Oct 24, 2007

The Dead Pit (1989): D-

Occupying that unfortunate space between the not-quite-painful atrocity and the so-bad-its-good spectacle of disaster, The Dead Pit instead stuns with its ineptitude around every corner without ever giving in to the trashy joys potentially affording by its bottom-of-the-barrel decor. To hell with being nice: this film is junk of the barely watchable kind, and recommended only to viewers with blood alcohol concentrations well above the legal driving limit. The right mindset can make even the most rancid movie enjoyable in a backwards, jeering manner, but The Dead Pit is virtually unforgivable in its glaring menace. Michael Bay may be reprehensible but at least his films are watchable in the technical sense of the word; the makers of The Dead Pit shouldn't be blamed for the obviously minimal budget at hand, but their complete ignorance to any style outside of the film's synthetic haunted house masturbation suggests deliberate intent to harm the audience. Incidentally enough, the film takes place in a mental hospital, and after experiencing something that makes The Incredibly Strange Creatures Who Stopped Living and Became Mixed-Up Zombies look good by comparison, such a locale may be just the respite one needs.

Ramshackle as it is from one moment to the next, the film actually has a somewhat discernible plot amidst its borderline nauseating imagery (seriously, try to not become disoriented by the roving hallway shots). Dr. Ramzi (Danny Gochnauer) is a brilliant surgeon whose genius has slowly given over to inhumanity and madness, and has taken to torturing and killing patients in his attempts to conquer death. To save both his life and his career, Dr. Swan (Jeremy Slate) kills Ramzi and leaves him to his hidden basement tomb ("Cask of Amontillado" style), where the reclusive doctor is quickly forgotten. Twenty years later, Swan encounters an amnesiac patient (Cheryl Lawson) spouting delusions about an evil surgeon and "the people in the basement," a prophecy that quickly comes to pass. Thanks to its cheapo videowork and synthetic score redundant of every other B horror flick of the 80's, The Dead Pit achieves a kind of hallucinatory madness in its drawn-out climax; the zombie makeup looks like shit but the grain is so artlessly heft that it's hard to tell the difference. Too bad, then, that the total sense of visual, narrative, and logical disorder prevents any of these bare-bones aesthetics from working in a way not akin to razor blades followed by lemon juice. The uniformly thankless and irony-free performances even strip the moments of gratuitous nudity of their campy would-be joys, while the cameraman seems to have perfected his ability to shoot every scene from the worst possible angle. One character, in a moment of self-sacrifice, exits not unlike James Cagney in White Heat; with about ten minutes to go before the end credits, he took the easy way out.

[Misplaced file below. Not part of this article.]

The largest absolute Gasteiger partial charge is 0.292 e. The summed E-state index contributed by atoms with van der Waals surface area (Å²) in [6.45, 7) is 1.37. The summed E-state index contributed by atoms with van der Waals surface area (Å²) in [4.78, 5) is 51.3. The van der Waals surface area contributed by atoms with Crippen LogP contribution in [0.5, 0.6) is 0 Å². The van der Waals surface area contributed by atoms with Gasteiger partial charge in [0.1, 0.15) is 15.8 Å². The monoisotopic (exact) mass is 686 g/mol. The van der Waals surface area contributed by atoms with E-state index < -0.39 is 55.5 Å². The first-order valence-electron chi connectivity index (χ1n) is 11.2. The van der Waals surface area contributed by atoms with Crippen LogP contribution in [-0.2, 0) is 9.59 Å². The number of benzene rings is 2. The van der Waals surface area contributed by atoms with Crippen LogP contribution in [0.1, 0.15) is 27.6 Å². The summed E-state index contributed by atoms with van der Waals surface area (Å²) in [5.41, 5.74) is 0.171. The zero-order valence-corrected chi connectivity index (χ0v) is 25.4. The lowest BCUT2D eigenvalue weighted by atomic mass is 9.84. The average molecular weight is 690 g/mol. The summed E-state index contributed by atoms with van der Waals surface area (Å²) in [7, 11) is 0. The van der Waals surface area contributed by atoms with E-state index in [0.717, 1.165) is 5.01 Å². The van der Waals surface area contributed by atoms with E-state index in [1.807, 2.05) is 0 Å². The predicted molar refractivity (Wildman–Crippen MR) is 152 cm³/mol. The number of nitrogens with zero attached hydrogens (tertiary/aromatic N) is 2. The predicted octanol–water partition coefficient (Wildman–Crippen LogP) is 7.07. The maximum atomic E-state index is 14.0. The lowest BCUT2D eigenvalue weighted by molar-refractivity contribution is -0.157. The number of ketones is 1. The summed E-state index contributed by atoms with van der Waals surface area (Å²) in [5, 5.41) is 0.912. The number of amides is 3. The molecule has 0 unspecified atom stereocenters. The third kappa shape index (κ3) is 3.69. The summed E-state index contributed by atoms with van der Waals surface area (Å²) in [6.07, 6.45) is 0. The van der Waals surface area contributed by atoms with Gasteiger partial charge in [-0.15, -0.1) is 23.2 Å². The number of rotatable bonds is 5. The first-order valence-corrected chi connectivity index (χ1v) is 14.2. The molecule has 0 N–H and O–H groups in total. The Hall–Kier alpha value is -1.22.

Note: Thanks go to my love Shannon for providing me with this hard-to-find gem of an inclusion. Anyone who has thus far enjoyed my output should personally thank her for her profound tolerance/support of my cinephilia. I adore you.

Feature: 31 Days of Zombie!

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